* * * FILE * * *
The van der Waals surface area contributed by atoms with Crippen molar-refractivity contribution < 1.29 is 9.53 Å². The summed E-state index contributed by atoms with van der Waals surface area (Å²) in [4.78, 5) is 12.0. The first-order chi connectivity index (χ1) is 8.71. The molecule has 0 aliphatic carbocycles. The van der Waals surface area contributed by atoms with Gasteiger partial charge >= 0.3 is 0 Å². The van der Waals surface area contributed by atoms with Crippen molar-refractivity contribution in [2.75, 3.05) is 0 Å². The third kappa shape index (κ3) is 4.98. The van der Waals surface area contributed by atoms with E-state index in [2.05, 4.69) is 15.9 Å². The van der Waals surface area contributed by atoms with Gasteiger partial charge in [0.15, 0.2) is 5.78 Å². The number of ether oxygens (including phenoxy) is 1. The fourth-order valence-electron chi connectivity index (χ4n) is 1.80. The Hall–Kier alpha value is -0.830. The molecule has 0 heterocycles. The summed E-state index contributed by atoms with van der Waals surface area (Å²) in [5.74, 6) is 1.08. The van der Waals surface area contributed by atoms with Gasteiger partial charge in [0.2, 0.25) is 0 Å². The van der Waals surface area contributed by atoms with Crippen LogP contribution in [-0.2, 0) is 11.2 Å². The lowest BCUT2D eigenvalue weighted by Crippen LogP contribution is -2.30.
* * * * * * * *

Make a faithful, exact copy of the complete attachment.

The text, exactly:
The van der Waals surface area contributed by atoms with Crippen molar-refractivity contribution < 1.29 is 9.53 Å². The summed E-state index contributed by atoms with van der Waals surface area (Å²) in [4.78, 5) is 12.0. The first-order chi connectivity index (χ1) is 8.71. The molecule has 0 aliphatic carbocycles. The van der Waals surface area contributed by atoms with Gasteiger partial charge >= 0.3 is 0 Å². The van der Waals surface area contributed by atoms with Crippen molar-refractivity contribution in [2.75, 3.05) is 0 Å². The third kappa shape index (κ3) is 4.98. The van der Waals surface area contributed by atoms with E-state index in [2.05, 4.69) is 15.9 Å². The van der Waals surface area contributed by atoms with Gasteiger partial charge in [0.15, 0.2) is 5.78 Å². The number of ether oxygens (including phenoxy) is 1. The fourth-order valence-electron chi connectivity index (χ4n) is 1.80. The Hall–Kier alpha value is -0.830. The molecule has 0 heterocycles. The summed E-state index contributed by atoms with van der Waals surface area (Å²) in [5.74, 6) is 1.08. The van der Waals surface area contributed by atoms with Gasteiger partial charge in [0.2, 0.25) is 0 Å². The van der Waals surface area contributed by atoms with Crippen LogP contribution in [-0.2, 0) is 11.2 Å². The lowest BCUT2D eigenvalue weighted by Crippen LogP contribution is -2.30.